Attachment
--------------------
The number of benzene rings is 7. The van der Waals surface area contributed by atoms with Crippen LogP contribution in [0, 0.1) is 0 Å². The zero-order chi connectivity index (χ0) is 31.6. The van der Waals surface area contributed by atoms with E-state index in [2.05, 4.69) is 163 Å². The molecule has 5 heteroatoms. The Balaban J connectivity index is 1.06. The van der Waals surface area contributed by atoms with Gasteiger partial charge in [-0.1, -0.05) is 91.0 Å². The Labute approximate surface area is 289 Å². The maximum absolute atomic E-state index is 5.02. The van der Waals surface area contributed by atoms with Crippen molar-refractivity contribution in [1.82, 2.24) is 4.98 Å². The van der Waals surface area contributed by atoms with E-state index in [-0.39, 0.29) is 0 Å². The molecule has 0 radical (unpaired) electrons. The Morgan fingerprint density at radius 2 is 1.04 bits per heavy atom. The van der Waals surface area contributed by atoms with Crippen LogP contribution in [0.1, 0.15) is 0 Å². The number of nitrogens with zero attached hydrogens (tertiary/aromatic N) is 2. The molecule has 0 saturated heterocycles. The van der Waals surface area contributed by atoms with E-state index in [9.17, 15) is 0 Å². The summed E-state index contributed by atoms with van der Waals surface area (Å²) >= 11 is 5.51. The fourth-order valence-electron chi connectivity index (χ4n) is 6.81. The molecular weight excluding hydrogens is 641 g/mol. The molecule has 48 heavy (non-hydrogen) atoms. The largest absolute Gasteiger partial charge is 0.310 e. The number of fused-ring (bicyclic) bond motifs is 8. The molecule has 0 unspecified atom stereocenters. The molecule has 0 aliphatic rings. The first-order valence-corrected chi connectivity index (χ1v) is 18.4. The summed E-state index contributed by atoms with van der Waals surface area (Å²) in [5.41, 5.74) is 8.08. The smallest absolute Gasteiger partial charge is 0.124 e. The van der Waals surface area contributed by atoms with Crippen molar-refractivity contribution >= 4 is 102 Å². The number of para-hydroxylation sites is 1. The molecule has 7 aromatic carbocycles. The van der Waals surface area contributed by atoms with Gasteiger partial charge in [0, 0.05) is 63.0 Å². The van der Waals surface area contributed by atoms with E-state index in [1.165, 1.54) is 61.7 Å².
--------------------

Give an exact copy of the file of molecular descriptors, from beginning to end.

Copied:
The number of benzene rings is 7. The van der Waals surface area contributed by atoms with Crippen LogP contribution in [0, 0.1) is 0 Å². The zero-order chi connectivity index (χ0) is 31.6. The van der Waals surface area contributed by atoms with E-state index in [2.05, 4.69) is 163 Å². The molecule has 5 heteroatoms. The Balaban J connectivity index is 1.06. The van der Waals surface area contributed by atoms with Gasteiger partial charge in [-0.1, -0.05) is 91.0 Å². The Labute approximate surface area is 289 Å². The maximum absolute atomic E-state index is 5.02. The van der Waals surface area contributed by atoms with Crippen molar-refractivity contribution in [1.82, 2.24) is 4.98 Å². The van der Waals surface area contributed by atoms with E-state index in [-0.39, 0.29) is 0 Å². The molecule has 0 radical (unpaired) electrons. The Morgan fingerprint density at radius 2 is 1.04 bits per heavy atom. The van der Waals surface area contributed by atoms with Crippen LogP contribution in [0.1, 0.15) is 0 Å². The number of nitrogens with zero attached hydrogens (tertiary/aromatic N) is 2. The molecule has 0 saturated heterocycles. The van der Waals surface area contributed by atoms with E-state index in [9.17, 15) is 0 Å². The summed E-state index contributed by atoms with van der Waals surface area (Å²) >= 11 is 5.51. The fourth-order valence-electron chi connectivity index (χ4n) is 6.81. The molecular weight excluding hydrogens is 641 g/mol. The molecule has 48 heavy (non-hydrogen) atoms. The largest absolute Gasteiger partial charge is 0.310 e. The number of fused-ring (bicyclic) bond motifs is 8. The molecule has 0 unspecified atom stereocenters. The molecule has 0 aliphatic rings. The first-order valence-corrected chi connectivity index (χ1v) is 18.4. The summed E-state index contributed by atoms with van der Waals surface area (Å²) in [5.41, 5.74) is 8.08. The smallest absolute Gasteiger partial charge is 0.124 e. The van der Waals surface area contributed by atoms with Crippen molar-refractivity contribution >= 4 is 102 Å². The number of para-hydroxylation sites is 1. The molecule has 7 aromatic carbocycles. The van der Waals surface area contributed by atoms with Gasteiger partial charge in [0, 0.05) is 63.0 Å². The van der Waals surface area contributed by atoms with E-state index in [1.165, 1.54) is 61.7 Å².